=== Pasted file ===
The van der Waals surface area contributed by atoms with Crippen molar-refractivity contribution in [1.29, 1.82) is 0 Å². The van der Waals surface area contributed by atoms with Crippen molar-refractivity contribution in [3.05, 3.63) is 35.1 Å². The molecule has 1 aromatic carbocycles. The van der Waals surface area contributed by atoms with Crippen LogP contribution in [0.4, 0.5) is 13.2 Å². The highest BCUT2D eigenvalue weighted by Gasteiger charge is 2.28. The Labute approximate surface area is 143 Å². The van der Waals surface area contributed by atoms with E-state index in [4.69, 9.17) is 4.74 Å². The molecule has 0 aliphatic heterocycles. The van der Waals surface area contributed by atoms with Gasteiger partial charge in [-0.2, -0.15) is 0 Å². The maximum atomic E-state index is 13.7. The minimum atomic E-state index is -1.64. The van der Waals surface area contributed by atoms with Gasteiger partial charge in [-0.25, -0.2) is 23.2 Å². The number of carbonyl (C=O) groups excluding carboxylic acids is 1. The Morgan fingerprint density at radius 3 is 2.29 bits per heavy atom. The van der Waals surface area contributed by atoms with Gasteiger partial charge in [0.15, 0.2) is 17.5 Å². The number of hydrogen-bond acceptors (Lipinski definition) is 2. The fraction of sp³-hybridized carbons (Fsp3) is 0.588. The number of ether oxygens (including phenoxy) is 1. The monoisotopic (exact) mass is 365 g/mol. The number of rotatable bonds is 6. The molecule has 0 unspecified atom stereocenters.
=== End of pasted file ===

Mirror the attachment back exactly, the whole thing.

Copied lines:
The van der Waals surface area contributed by atoms with Crippen molar-refractivity contribution in [1.29, 1.82) is 0 Å². The van der Waals surface area contributed by atoms with Crippen molar-refractivity contribution in [3.05, 3.63) is 35.1 Å². The molecule has 1 aromatic carbocycles. The van der Waals surface area contributed by atoms with Crippen LogP contribution in [0.4, 0.5) is 13.2 Å². The highest BCUT2D eigenvalue weighted by Gasteiger charge is 2.28. The Labute approximate surface area is 143 Å². The van der Waals surface area contributed by atoms with E-state index in [4.69, 9.17) is 4.74 Å². The molecule has 0 aliphatic heterocycles. The van der Waals surface area contributed by atoms with Gasteiger partial charge in [-0.2, -0.15) is 0 Å². The maximum atomic E-state index is 13.7. The minimum atomic E-state index is -1.64. The van der Waals surface area contributed by atoms with Gasteiger partial charge in [-0.25, -0.2) is 23.2 Å². The number of carbonyl (C=O) groups excluding carboxylic acids is 1. The Morgan fingerprint density at radius 3 is 2.29 bits per heavy atom. The van der Waals surface area contributed by atoms with Gasteiger partial charge in [0.15, 0.2) is 17.5 Å². The number of hydrogen-bond acceptors (Lipinski definition) is 2. The fraction of sp³-hybridized carbons (Fsp3) is 0.588. The number of ether oxygens (including phenoxy) is 1. The monoisotopic (exact) mass is 365 g/mol. The number of rotatable bonds is 6. The molecule has 0 unspecified atom stereocenters.